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The Mask Police

I’m tired of being the mask police, but I can’t help myself. A few days ago I was waiting for the elevator and when it stopped at my floor the doors opened to a bunch of teenagers all not wearing masks and stuffed in there like sardines. I can’t imagine the look on my face, but it wasn’t good.  One of the kids said to me, “It’s a Corona elevator,” like it was some type of joke or something. I couldn’t help myself and replied, “You should be very proud of that. I’ll take the stairs.” I almost said you are all just young and dumb but held back.

Yesterday the elevator stopped on a floor and when the doors opened two people chatting away not wearing a mask stepped on and again I made a look and said I’d take the stairs. I’m not sure if they knew my reason, but honestly don’t think they would care anyway. If they are going to be rude enough not to wear a mask, why would they have any common decency to begin with. My only hope is my face gave them some idea of my frustration despite the fact that I held my tongue. I didn’t want to get beat up in the elevator or caught in some verbal war anyway so probably best I kept quiet.

If I find myself in the lobby waiting for the elevator and anyone walks up not wearing a mask again I’m off to the stairwell. I suppose taking the stairs is a good thing during this Fat-Demic, so I’m not totally annoyed, but as time goes on my tolerance is waning. No one wants to be the mask police and no one should have to be the mask police.

The icing on the cake I can’t eat was this morning. I was running on the treadmill at the gym in my building and some guys walked in both mask-less and started working out. One of them stepped on the treadmill beside me when he could have used another one that was at least 6-feet away. I decided to speed through my run and was almost done when the other guy who was standing in the middle of the room behind me let out a huge sneeze without even covering his mouth. I was beyond appalled.  I immediately thought to myself should I make a run for it to the exit and risk running through his germs, or stand and face the corner of the wall as far away as possible. I decided to make a run for it.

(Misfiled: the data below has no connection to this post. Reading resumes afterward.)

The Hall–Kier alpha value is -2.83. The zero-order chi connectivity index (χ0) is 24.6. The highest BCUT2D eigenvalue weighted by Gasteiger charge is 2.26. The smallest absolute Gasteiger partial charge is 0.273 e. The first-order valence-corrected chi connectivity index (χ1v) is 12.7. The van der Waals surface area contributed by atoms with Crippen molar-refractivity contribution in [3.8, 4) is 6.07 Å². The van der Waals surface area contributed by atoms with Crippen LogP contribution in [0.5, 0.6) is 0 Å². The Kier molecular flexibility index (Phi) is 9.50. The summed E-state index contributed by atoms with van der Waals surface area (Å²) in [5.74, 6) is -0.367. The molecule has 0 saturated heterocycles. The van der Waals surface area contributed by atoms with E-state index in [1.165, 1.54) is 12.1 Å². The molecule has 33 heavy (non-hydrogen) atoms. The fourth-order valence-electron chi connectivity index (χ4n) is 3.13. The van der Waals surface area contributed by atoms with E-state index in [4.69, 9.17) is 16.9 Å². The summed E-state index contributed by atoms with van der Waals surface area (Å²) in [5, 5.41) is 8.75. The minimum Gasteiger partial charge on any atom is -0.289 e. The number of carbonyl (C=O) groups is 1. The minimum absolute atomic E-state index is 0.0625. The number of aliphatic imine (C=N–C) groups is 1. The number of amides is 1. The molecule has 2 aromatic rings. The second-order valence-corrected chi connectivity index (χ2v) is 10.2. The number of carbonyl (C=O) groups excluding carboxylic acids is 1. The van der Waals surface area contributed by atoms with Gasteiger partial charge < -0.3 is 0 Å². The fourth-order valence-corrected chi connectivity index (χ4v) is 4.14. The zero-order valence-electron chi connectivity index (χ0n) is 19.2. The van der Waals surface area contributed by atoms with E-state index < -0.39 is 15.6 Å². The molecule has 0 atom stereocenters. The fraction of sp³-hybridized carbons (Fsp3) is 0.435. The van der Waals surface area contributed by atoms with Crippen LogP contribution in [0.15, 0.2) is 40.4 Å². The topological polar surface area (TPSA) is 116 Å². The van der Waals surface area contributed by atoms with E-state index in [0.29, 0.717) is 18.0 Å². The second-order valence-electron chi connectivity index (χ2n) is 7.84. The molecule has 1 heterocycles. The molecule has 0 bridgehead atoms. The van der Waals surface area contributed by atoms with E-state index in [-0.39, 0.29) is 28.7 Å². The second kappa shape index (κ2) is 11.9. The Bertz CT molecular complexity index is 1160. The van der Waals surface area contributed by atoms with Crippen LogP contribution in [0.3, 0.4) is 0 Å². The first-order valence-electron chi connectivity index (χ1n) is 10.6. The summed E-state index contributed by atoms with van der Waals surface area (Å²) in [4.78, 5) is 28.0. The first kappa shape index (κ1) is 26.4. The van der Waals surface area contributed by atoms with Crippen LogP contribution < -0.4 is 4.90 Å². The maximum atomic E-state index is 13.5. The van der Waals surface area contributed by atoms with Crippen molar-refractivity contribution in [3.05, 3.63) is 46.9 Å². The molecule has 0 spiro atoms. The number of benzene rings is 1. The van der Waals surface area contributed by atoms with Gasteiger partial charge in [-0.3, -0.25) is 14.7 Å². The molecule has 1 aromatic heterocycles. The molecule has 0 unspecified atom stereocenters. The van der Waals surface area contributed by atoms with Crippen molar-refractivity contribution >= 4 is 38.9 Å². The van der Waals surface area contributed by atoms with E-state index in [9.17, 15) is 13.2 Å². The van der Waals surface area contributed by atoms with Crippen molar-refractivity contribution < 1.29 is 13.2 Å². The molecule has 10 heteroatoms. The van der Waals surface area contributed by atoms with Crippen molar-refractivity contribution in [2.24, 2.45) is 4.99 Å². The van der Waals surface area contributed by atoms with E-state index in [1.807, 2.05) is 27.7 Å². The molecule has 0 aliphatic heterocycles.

When I got home I looked up about sneezing and read that droplets can travel 23- 27 feet at 100 mph so either way I would have been screwed and can only hope I’m ok. Fretting over something outside of my control is pointless but looking back I wish I would have said something. He was a trainer though and was coaching the guy on the treadmill who was a boxer so thought it best to stay quiet and try and be calm. What would I have said anyway? The damage was already done and making some comment would be useless. I don’t think people like that change anyway. It’s one thing not to wear a mask, but a whole other thing to sneeze across the room so inconsiderately and stupidly.

I’m not sure what will happen next, but I am sure as time goes on it is going to continue to be a struggle for me not to police the place. I am the mask police whether I like it or not.

The Mask Police

Erica Loberg

Erica Loberg was born and raised in Los Angeles, CA. She attended Columbia University in New York and graduated with a BA in English. She is a published poet and author of Inside the Insane, Screaming at the Void, What Men Should Know About Women, What Women Should Know About Men, Diamonds From The Rough , Undressed, and I'm Not Playing.

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APA Reference
Loberg, E. (2020). The Mask Police. Psych Central. Retrieved on September 30, 2020, from


Last updated: 13 Aug 2020
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